Jordan and the IMF
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The Executive Board of the International Monetary Fund (IMF) completed the third and final review of Jordan's performance under a two-year SDR 85.28 million (about US$125.6 million) Stand-By Arrangement. The arrangement, which was approved on July 3, 2002 (see Press Release No. 02/31), has been treated by the Jordanian authorities as precautionary after an initial disbursement amounting to SDR 10.66 million (about US$15.7 million), given the strength of Jordan's external position.
There was no formal Executive Board discussion of Jordan's performance under the final review of the arrangement in light of the recent Board discussion, on April 2, 2004, on the second review under the Stand-By Arrangement and on Jordan's 2004 Article IV Consultation, and Jordan's fully satisfactory performance under the arrangement.
Jordan joined the IMF on August 29, 1952, and its current quota is SDR 170.5 million (about US$251.1 million). Its outstanding use of IMF credit as of end-June 2004 is SDR 248.98 million (about US$366.7 million).
Following the Executive Board's approval of the Third Review under the Stand-By Arrangement for Jordan, Anne Krueger, First Deputy Managing Director, issued the following statement:
"Jordan's economic performance has strengthened and its outlook improved substantially in the aftermath of the war in Iraq, supported by prudent macroeconomic management. The combined effect of surging exports, rebounding domestic demand, and a revitalized tourism sector has led to a strong recovery in real economic activity in the first quarter of 2004. The track record of sound macroeconomic management, trade liberalization, and reforms on multiple fronts have transformed Jordan into a dynamic economy led by the private sector.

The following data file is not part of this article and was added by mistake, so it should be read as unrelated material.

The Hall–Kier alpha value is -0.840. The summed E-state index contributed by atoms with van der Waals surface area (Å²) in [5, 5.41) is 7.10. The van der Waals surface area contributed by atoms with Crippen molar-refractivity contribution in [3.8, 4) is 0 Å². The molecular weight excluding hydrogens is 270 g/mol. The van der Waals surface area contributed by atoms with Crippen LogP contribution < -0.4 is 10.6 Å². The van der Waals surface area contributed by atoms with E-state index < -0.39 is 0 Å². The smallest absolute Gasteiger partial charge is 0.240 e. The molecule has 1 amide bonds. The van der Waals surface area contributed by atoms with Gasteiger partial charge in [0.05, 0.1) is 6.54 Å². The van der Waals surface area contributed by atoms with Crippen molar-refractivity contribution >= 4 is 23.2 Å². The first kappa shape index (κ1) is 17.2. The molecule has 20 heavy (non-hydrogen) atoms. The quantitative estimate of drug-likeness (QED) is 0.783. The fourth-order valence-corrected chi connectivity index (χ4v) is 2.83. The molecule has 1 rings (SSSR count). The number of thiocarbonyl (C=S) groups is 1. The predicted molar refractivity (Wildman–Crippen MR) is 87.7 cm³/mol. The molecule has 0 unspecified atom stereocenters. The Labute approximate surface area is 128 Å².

"The remarkably strengthened fiscal position in the first quarter of 2004 is the result of strong revenue measures and reforms implemented earlier and a manifestation of the authorities' resolve to contain budgetary outlays, notwithstanding large grant inflows. The package of revenue measures implemented in April will further strengthen fiscal performance in 2004.
"Credible financial policies and a strong external reserve position have brought a high degree of financial stability and investor confidence. Continued strong export performance, a buoyant medium-term export outlook, and the comfortable reserve position indicate that competitiveness is adequate. The health of the banking sector has improved further reflecting stronger profitability, more prudent credit policies, and the effective implementation of the prompt corrective action framework.
"Jordan continues to face challenges over the medium term, in the form of a high debt burden, dependence on external grants, and vulnerability through higher oil prices. Achieving the debt limits under the Public Debt Law by 2006 will require sustained fiscal consolidation including elimination of subsidies on petroleum products, comprehensive reform of the direct tax system, and expenditure rationalization. In this context, the substantial reduction in government debt recorded so far in 2004 and the government's track record on fiscal consolidation is encouraging.
"The authorities have demonstrated a strong commitment to prudent financial policies and structural reform, and have established a solid record of policy implementation. Given the strength of the external position, the authorities' intention not to make the purchase associated with the completion of this review is appropriate, and consistent with their intention to graduate from a series of Fund-supported programs following the completion of the current Stand-By Arrangement in July 2004. The Fund looks forward to continuing its close relationship with Jordan in the context of enhanced surveillance and technical assistance," Ms. Krueger said.
IMF EXTERNAL RELATIONS DEPARTMENT